But there’s far less destruction in Aleppo than what the media has been telling us; only about 20% of Aleppo is destroyed or damaged. The city centre is mostly unharmed.

The university is open together with 913! schools, the local trains are running, and there are seven public transportation routes around the city.

Aleppo Train station in 2017
Aleppo Trains station, there’s a local train running, the station opened in 1912! On the 25th of January 2017, train services resumed in Aleppo for the first time in four years.
I love Aleppo sign
The I Love Aleppo sign is a popular selfie spot for locals; notice the rebuilding of the hotel in the background.

As a foreigner in Aleppo, you may think that big parts of the city were off-limits? Not at all! I was granted full access to inside the Aleppo Citadel, to walk around the old Souq, visit the devastating remains of the historic Umayyad Mosque, and to visit East Aleppo. I was in the Citadel before CNN, BBC, etc. This was in 2017 before Syria started to reopen for tourists.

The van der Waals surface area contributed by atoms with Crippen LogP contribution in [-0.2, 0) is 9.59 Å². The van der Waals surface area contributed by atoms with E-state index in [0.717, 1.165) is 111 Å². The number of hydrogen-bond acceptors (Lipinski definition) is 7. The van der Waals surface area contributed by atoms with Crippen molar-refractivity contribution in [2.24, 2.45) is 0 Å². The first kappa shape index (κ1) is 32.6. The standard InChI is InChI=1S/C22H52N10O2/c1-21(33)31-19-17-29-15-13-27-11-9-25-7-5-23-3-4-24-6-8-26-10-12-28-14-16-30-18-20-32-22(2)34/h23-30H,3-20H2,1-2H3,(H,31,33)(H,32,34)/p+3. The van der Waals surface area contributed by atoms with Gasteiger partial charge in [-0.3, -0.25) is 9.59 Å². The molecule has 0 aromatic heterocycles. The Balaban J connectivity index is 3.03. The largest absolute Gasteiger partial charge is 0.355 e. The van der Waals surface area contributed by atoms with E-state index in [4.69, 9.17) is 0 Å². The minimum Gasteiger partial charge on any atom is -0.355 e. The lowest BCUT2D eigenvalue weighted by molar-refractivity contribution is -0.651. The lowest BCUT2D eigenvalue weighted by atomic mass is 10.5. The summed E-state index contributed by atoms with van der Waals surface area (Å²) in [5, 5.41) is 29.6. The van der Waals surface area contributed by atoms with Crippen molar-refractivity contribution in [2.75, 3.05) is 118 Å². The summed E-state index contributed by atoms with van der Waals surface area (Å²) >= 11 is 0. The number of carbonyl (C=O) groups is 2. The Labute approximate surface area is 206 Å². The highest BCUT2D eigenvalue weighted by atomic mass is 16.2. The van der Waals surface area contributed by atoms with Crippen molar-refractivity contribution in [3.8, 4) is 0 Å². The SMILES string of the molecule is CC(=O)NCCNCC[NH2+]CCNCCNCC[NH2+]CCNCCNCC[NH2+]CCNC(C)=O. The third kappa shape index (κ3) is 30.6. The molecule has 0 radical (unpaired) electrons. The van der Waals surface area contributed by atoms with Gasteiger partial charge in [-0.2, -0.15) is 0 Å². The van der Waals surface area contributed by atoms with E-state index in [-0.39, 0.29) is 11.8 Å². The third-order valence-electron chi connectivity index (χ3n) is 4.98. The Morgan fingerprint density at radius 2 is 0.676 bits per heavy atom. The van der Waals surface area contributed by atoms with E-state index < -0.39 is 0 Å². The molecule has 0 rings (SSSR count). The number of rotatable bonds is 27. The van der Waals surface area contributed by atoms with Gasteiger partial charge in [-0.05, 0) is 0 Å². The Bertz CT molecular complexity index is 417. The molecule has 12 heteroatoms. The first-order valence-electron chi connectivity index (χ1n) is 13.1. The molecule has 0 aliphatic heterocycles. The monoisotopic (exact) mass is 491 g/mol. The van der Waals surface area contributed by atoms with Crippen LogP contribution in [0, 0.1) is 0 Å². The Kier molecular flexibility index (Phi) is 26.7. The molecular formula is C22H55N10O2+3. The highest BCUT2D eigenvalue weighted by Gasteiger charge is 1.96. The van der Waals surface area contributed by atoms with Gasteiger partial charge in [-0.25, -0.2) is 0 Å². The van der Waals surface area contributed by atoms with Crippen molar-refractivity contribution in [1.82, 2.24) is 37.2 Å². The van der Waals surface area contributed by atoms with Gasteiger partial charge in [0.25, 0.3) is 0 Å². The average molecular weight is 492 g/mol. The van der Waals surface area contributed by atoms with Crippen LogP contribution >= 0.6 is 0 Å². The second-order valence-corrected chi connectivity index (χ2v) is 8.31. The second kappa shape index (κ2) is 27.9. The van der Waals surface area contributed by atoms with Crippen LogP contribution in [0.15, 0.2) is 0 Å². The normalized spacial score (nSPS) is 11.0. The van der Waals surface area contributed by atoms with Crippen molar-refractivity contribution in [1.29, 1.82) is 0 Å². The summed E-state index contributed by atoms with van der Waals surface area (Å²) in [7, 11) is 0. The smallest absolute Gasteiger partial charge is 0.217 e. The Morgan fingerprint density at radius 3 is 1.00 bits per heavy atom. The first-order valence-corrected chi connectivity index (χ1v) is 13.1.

I was even allowed to visit a school that Desh (ISIS) and Al Qaeda used as headquarters.

Ford Mustang in Aleppo Syria
Not what you expect to see in Aleppo? An American Sports car and a palm tree-lined boulevard. You do see a few American sports cars around the streets of Aleppo.
rebuilding syria
Rebuilding is happening all over Aleppo.
The streets of Aleppo 2017
The streets of Aleppo.

I was never told that I could not visit an area, or even told that I wasn’t allowed to take photos!

Before the war in the Old City of Aleppo is one of the highlights of every trip to Syria; it was even added to the UNESCO world heritage list all the way back in 1986!

Aleppo citadel in 2017
The Aleppo Citadel from the eastern side. There are tons of photos from the Citadel further down on this post.
Me in Aleppo Syria 2017
Me leaving the Citadel, I’m probably the most obvious looking tourist in all of Syria. Notice that the restaurant on the far right side of the photo is open again!

From the UNESCO website:

Located at the crossroads of several trade routes from the 2nd millennium B.C., Aleppo was ruled successively by the Hittites, Assyrians, Arabs, Mongols, Mamelukes and Ottomans. The 13th-century citadel, 12th-century Great Mosque and various 17th-century madrasas, palaces, caravanserais and hammams all form part of the city’s cohesive.